What Did I Say?
When I woke up from surgery, I tried to figure out why the last thing I recalled was me telling the anesthesiologist that I’d had to put my horse down recently. Apparently, I didn’t think he’d understood the gravity of this statement because I remember emphatically telling him her age and finishing off with, “I’d had her almost my whole life, you know, almost my WHOLE life.”
“I can appreciate that,” he’d responded sympathetically. “I had to put my 12 year old dog down 2 days ago.”
At this point I leaned up on one elbow (the one that had already been tucked into some kind of a sheet pocket to keep me from moving), looked over my shoulder, and said with what I felt like was a lot of concern but probably sounded more like someone who was intoxicated, “I am SO sorry. That is REALLY HARD.”
A nurse was anxiously plucking at me and motioning for me to lie back down, and that was it. My next moment of consciousness would be of me sitting in a wheel chair and feeling very wobbly.
What I kept trying to figure out was why I’d told him about my horse in the first place. Didn’t seem like the conversation had led up to it; I’d just blurted it out.
Of course I’d spent a fair amount of time worrying about what I might say during surgery and for good cause.
Years ago when my brother Leigh was a teenager, he spent a couple summers working on my grandparents’ farm. In the course of his work, he managed to get a shard of metal stuck in his eye which required emergency surgery. As he came out of the operation, the nurses wouldn’t let our grandma in the room.
“You were swearing like a sailor,” they told Leigh, “and we didn’t want your sweet grandmother to hear those words.”
Profanity was absolutely forbidden in our family, and it seems like Leigh’s subconscious used this unique opportunity to try out every bad word he’d ever heard.
To add to my anxiety, a close friend called me up two days before my surgery and related this treasure. “I guess I was really chatty during that operation I had a few months ago,” she told me. “I dreamt I heard voices; so afterwards I asked the nurses about it. They said, ‘Oh, you talked the whole time.’”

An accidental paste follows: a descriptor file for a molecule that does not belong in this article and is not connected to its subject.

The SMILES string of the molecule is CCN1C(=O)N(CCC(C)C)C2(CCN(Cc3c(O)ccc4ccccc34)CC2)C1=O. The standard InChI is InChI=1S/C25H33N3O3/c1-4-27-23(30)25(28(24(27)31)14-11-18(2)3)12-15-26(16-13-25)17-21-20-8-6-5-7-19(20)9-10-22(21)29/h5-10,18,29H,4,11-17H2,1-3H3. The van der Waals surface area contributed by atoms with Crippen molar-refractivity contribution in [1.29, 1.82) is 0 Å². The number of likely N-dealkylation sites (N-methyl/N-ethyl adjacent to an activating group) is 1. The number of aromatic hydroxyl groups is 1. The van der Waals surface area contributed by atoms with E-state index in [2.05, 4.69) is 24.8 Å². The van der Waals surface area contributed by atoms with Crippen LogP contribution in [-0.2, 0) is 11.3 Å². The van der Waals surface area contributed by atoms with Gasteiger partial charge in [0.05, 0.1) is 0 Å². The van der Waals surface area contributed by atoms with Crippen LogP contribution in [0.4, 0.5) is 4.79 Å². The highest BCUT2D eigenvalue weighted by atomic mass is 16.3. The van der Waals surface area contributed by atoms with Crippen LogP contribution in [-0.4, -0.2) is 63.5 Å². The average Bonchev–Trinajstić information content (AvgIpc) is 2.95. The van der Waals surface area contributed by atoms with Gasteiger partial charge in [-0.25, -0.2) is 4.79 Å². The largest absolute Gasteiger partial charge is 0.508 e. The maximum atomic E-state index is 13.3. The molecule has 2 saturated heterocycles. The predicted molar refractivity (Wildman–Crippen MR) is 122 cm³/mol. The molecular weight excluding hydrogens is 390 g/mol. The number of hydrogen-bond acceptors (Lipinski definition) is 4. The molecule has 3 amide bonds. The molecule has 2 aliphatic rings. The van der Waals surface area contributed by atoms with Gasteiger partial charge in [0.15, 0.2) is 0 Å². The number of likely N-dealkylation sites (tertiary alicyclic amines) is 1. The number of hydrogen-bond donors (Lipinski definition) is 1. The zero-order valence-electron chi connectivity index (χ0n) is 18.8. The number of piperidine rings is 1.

“Uh oh,” I said.
“It seemed like it would be hard for the doctor to work on my face if I was talking,” she continued. “So I apologized to him at the follow-up appointment, and he turned beet red.”
“Oh dear,” I responded.
“I k-n-o-w,” she said. “When I had to have the next surgery, I worried about it for days.”
So as I anticipated my surgery, I wondered about words I’ve heard – words I’d never even wanted to hear? What if I started shouting them out?
I decided to employ one of my favorite Scripture verses, one that has helped me through a whole lot of situations. “Finally brethren, whatever things are true, whatever things are noble, whatever things are just, whatever things are pure, whatever things are lovely, whatever things are of good report, if there is any virtue and if there is anything praiseworthy – meditate on these things.” Philippians 4:8
You know, you can’t go wrong using this strategy. When you hit your thumb with a hammer, rear end the car in front of you, or break your favorite dish, if you’ve only thought on true, noble, just, pure, lovely, favorable, virtuous and praiseworthy things, whatever comes out of your mouth is going to be ok.
I don’t understand what happens to a person’s brain when it is poisoned with anesthesia, but I’d like to think that my mind wanted to keep dwelling on a nice clean subject – even if it was dead animals.